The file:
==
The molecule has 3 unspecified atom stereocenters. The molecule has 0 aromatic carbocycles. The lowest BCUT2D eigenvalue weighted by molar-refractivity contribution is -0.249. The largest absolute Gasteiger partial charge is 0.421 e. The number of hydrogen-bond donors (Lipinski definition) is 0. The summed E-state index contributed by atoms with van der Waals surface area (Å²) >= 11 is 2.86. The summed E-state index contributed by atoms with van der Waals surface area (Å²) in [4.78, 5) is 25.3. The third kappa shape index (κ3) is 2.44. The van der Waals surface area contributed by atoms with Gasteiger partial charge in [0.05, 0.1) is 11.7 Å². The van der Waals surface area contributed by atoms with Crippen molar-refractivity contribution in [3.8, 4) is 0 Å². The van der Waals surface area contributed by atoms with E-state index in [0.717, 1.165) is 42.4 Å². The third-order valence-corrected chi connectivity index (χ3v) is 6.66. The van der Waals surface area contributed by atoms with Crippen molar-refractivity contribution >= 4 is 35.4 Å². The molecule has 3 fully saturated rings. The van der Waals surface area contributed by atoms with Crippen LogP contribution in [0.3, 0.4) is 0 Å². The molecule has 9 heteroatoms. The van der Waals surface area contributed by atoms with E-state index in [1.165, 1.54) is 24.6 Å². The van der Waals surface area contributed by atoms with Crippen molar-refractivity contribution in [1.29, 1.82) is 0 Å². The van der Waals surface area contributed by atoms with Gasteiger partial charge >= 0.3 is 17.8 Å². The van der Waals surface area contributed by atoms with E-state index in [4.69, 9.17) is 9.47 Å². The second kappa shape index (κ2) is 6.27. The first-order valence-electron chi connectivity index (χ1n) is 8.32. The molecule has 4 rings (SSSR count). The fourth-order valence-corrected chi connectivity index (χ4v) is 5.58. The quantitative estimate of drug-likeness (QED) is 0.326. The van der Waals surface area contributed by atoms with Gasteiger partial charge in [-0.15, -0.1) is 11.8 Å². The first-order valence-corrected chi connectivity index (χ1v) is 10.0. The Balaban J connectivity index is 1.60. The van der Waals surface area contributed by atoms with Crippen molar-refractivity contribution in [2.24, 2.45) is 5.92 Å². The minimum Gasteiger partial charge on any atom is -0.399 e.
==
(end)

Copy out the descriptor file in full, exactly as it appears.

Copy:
The molecule has 3 unspecified atom stereocenters. The molecule has 0 aromatic carbocycles. The lowest BCUT2D eigenvalue weighted by molar-refractivity contribution is -0.249. The largest absolute Gasteiger partial charge is 0.421 e. The number of hydrogen-bond donors (Lipinski definition) is 0. The summed E-state index contributed by atoms with van der Waals surface area (Å²) >= 11 is 2.86. The summed E-state index contributed by atoms with van der Waals surface area (Å²) in [4.78, 5) is 25.3. The third kappa shape index (κ3) is 2.44. The van der Waals surface area contributed by atoms with Gasteiger partial charge in [0.05, 0.1) is 11.7 Å². The van der Waals surface area contributed by atoms with Crippen molar-refractivity contribution in [3.8, 4) is 0 Å². The van der Waals surface area contributed by atoms with E-state index in [0.717, 1.165) is 42.4 Å². The third-order valence-corrected chi connectivity index (χ3v) is 6.66. The van der Waals surface area contributed by atoms with Crippen molar-refractivity contribution >= 4 is 35.4 Å². The molecule has 3 fully saturated rings. The van der Waals surface area contributed by atoms with Crippen LogP contribution in [0.3, 0.4) is 0 Å². The molecule has 9 heteroatoms. The van der Waals surface area contributed by atoms with E-state index in [1.165, 1.54) is 24.6 Å². The van der Waals surface area contributed by atoms with Crippen molar-refractivity contribution in [1.29, 1.82) is 0 Å². The van der Waals surface area contributed by atoms with Gasteiger partial charge >= 0.3 is 17.8 Å². The van der Waals surface area contributed by atoms with E-state index in [4.69, 9.17) is 9.47 Å². The second kappa shape index (κ2) is 6.27. The first-order valence-electron chi connectivity index (χ1n) is 8.32. The molecule has 4 rings (SSSR count). The fourth-order valence-corrected chi connectivity index (χ4v) is 5.58. The quantitative estimate of drug-likeness (QED) is 0.326. The van der Waals surface area contributed by atoms with Gasteiger partial charge in [-0.15, -0.1) is 11.8 Å². The first-order valence-corrected chi connectivity index (χ1v) is 10.0. The Balaban J connectivity index is 1.60. The van der Waals surface area contributed by atoms with Crippen molar-refractivity contribution in [2.24, 2.45) is 5.92 Å². The minimum Gasteiger partial charge on any atom is -0.399 e.